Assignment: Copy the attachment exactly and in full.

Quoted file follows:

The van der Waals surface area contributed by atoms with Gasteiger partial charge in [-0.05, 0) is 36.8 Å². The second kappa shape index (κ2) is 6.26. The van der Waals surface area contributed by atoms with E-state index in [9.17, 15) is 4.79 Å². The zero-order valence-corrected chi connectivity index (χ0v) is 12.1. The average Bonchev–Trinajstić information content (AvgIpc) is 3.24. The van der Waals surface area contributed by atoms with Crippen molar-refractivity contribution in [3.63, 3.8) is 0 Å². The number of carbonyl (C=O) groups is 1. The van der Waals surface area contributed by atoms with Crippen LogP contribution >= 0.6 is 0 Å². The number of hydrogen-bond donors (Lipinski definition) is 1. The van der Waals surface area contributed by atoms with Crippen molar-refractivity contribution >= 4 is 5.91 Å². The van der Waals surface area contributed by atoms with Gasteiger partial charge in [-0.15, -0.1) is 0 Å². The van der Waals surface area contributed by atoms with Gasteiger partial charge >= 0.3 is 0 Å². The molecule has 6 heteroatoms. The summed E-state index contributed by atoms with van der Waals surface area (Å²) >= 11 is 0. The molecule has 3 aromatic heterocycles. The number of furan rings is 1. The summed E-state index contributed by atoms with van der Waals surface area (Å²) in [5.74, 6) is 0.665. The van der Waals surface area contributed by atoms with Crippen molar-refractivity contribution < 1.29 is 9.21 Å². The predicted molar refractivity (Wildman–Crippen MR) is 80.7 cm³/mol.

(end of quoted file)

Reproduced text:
The van der Waals surface area contributed by atoms with Gasteiger partial charge in [-0.05, 0) is 36.8 Å². The second kappa shape index (κ2) is 6.26. The van der Waals surface area contributed by atoms with E-state index in [9.17, 15) is 4.79 Å². The zero-order valence-corrected chi connectivity index (χ0v) is 12.1. The average Bonchev–Trinajstić information content (AvgIpc) is 3.24. The van der Waals surface area contributed by atoms with Crippen molar-refractivity contribution in [3.63, 3.8) is 0 Å². The number of carbonyl (C=O) groups is 1. The van der Waals surface area contributed by atoms with Crippen LogP contribution >= 0.6 is 0 Å². The number of hydrogen-bond donors (Lipinski definition) is 1. The van der Waals surface area contributed by atoms with Crippen molar-refractivity contribution >= 4 is 5.91 Å². The van der Waals surface area contributed by atoms with Gasteiger partial charge in [-0.15, -0.1) is 0 Å². The van der Waals surface area contributed by atoms with Gasteiger partial charge >= 0.3 is 0 Å². The molecule has 6 heteroatoms. The summed E-state index contributed by atoms with van der Waals surface area (Å²) >= 11 is 0. The molecule has 3 aromatic heterocycles. The number of furan rings is 1. The summed E-state index contributed by atoms with van der Waals surface area (Å²) in [5.74, 6) is 0.665. The van der Waals surface area contributed by atoms with Crippen molar-refractivity contribution < 1.29 is 9.21 Å². The predicted molar refractivity (Wildman–Crippen MR) is 80.7 cm³/mol.